What a week!  I’ll write about my fantastic trip to Boston with members of our Socials Department, my Librarian colleague from our Jr School and Leslie Maniotes in another post, but while I was away, the Social Studies class that I had written about previously was working hard in their Create and Share phases.  When I returned, we moved into the Evaluate phase.

Let me preface the Evaluate discussion with a comment about how poorly we had implemented the Guided Inquiry (GI) framework with this unit.  Our initial motivation was that we had a unit that we had done for two years that had worked well, but we needed to shake things up.  I was reading the Guided Inquiry books and talking to Leslie in anticipation of the aforementioned trip to Boston.  I said to my partner in crime in this unit, “Let’s try Guided Inquiry!” and explained why I wanted to get my hands dirty and understand the model more deeply.  We had 8 classes and there are 8 phases to GI, so it made perfect sense.

In reality, GI does not work well with only one period per phase.  There are certain phases that simply need more room to breath and students need the opportunity to work, to a point, at their own pace.  We ended up extending the unit and using a progress mark for the second term reports.  We also needed a more consistent student:teacher ratio.  GI talks of Learning Teams of at least three teachers.  At best, we had two, and for a number of classes, for good reason, we were down to one.  There were many times where I felt frustrated by not being able to give all of the students the individual attention they needed.  And, as we were muddling through the process for the first time, there are many activities that we felt like we were flying by the seat of our pants and would do differently with our new level of experience.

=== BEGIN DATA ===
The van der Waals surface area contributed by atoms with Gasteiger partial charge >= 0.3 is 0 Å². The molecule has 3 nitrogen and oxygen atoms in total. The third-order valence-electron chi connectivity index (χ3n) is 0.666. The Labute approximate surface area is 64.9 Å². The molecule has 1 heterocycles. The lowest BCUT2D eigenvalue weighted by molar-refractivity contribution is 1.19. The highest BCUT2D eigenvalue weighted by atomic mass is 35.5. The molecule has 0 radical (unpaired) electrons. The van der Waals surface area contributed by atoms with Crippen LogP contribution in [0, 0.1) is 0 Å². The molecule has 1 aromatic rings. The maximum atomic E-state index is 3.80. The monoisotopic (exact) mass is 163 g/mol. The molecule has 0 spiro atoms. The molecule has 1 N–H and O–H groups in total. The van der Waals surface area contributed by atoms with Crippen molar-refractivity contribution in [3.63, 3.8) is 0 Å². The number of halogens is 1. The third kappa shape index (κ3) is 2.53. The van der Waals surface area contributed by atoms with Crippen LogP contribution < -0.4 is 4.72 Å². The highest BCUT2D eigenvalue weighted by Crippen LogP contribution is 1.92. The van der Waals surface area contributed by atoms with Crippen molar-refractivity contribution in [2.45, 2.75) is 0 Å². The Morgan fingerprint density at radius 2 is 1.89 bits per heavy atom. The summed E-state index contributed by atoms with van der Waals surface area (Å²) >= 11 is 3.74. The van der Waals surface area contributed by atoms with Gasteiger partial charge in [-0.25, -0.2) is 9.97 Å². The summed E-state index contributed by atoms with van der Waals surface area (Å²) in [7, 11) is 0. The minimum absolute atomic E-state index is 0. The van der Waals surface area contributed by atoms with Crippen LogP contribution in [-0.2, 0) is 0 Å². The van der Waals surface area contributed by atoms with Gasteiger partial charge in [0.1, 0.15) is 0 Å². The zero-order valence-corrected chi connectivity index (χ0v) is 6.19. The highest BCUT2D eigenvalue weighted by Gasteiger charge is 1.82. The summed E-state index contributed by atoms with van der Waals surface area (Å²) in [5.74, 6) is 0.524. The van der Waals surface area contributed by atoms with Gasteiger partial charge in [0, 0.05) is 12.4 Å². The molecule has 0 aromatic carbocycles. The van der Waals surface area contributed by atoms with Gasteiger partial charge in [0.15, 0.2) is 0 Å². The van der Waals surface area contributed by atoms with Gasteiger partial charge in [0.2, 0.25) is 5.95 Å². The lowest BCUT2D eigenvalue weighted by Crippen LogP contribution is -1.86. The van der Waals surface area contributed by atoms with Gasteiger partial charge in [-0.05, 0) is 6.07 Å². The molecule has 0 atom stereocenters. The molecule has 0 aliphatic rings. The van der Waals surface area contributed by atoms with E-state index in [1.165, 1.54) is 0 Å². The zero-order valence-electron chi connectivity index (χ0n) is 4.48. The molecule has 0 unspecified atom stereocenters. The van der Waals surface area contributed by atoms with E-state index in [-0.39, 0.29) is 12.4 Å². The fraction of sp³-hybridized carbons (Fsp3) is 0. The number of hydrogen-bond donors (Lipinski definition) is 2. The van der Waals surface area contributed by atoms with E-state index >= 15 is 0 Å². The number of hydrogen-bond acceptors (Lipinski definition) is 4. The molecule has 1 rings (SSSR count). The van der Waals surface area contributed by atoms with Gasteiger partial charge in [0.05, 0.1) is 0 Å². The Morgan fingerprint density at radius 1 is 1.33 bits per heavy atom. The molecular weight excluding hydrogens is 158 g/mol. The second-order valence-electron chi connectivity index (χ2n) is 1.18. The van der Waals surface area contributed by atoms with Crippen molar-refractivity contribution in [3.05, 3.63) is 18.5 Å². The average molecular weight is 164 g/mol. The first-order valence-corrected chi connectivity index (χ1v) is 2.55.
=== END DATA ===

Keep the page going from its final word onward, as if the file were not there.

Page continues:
But we’re talking about Thursday’s Evaluation session.  I have to say that I’ve never been part of such a positive, open and honest reflection with students before.  We set up the Evaluation with an extension of the Share session.  The students had all published their assignments to their blogs and we gave them time in class to read and comment on at least three of each others posts.  We introduced a framework for our ensuing discussion to keep in the back of their minds as they read and wrote.

Evernote Snapshot 20150307 075512We defined product as the basic curricular goals of the unit.  For them, this was related to Canadian identity and how immigration has related to that identity over the course of our history.  The process ended up being more about GI itself and how we implemented it.  Once they’d had enough time to read, we got into a large group (full Inquiry Community) and had a Harkness inspired discussion.  We gave very loose prompts, essentially pointing them to one of the four quadrants in our chart, and let them take control of the discussion.

To be honest, we ended up spending the short time we had on the top half of the graph and didn’t really get to “What Next?”  But the “So What?” discussion was brilliant!  Here are some of the ideas that came out of that discussion: